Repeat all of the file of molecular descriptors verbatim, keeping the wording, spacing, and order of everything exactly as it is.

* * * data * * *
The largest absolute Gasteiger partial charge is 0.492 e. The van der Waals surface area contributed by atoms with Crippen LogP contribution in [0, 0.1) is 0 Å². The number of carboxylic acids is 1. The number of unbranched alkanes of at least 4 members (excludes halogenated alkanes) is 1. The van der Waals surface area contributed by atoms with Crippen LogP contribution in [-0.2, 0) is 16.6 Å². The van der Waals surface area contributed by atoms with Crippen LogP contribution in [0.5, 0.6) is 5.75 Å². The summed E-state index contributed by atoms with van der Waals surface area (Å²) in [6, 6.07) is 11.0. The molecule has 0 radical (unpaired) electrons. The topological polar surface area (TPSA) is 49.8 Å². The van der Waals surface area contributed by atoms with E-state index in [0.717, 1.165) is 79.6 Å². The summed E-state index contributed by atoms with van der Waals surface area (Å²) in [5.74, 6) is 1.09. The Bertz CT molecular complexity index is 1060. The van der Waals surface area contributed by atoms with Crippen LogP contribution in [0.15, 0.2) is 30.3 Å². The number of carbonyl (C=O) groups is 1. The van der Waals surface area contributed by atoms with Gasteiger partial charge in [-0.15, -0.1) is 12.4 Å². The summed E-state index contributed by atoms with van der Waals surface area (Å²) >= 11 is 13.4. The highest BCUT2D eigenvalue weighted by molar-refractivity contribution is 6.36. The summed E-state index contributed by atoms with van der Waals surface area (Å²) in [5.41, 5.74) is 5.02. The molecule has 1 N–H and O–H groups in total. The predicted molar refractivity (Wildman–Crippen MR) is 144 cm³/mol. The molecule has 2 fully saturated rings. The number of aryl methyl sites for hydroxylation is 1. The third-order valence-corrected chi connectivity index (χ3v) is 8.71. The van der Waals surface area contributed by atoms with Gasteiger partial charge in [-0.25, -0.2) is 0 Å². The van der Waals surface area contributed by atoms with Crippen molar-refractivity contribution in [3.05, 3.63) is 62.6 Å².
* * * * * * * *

The largest absolute Gasteiger partial charge is 0.492 e. The van der Waals surface area contributed by atoms with Crippen LogP contribution in [0, 0.1) is 0 Å². The number of carboxylic acids is 1. The number of unbranched alkanes of at least 4 members (excludes halogenated alkanes) is 1. The van der Waals surface area contributed by atoms with Crippen LogP contribution in [-0.2, 0) is 16.6 Å². The van der Waals surface area contributed by atoms with Crippen LogP contribution in [0.5, 0.6) is 5.75 Å². The summed E-state index contributed by atoms with van der Waals surface area (Å²) in [6, 6.07) is 11.0. The molecule has 0 radical (unpaired) electrons. The topological polar surface area (TPSA) is 49.8 Å². The van der Waals surface area contributed by atoms with E-state index in [0.717, 1.165) is 79.6 Å². The summed E-state index contributed by atoms with van der Waals surface area (Å²) in [5.74, 6) is 1.09. The Bertz CT molecular complexity index is 1060. The van der Waals surface area contributed by atoms with Crippen LogP contribution in [0.15, 0.2) is 30.3 Å². The number of carbonyl (C=O) groups is 1. The van der Waals surface area contributed by atoms with Gasteiger partial charge in [-0.15, -0.1) is 12.4 Å². The summed E-state index contributed by atoms with van der Waals surface area (Å²) >= 11 is 13.4. The highest BCUT2D eigenvalue weighted by molar-refractivity contribution is 6.36. The summed E-state index contributed by atoms with van der Waals surface area (Å²) in [5.41, 5.74) is 5.02. The molecule has 1 N–H and O–H groups in total. The predicted molar refractivity (Wildman–Crippen MR) is 144 cm³/mol. The molecule has 2 fully saturated rings. The number of aryl methyl sites for hydroxylation is 1. The third-order valence-corrected chi connectivity index (χ3v) is 8.71. The van der Waals surface area contributed by atoms with Gasteiger partial charge in [-0.25, -0.2) is 0 Å². The van der Waals surface area contributed by atoms with Crippen molar-refractivity contribution in [3.05, 3.63) is 62.6 Å².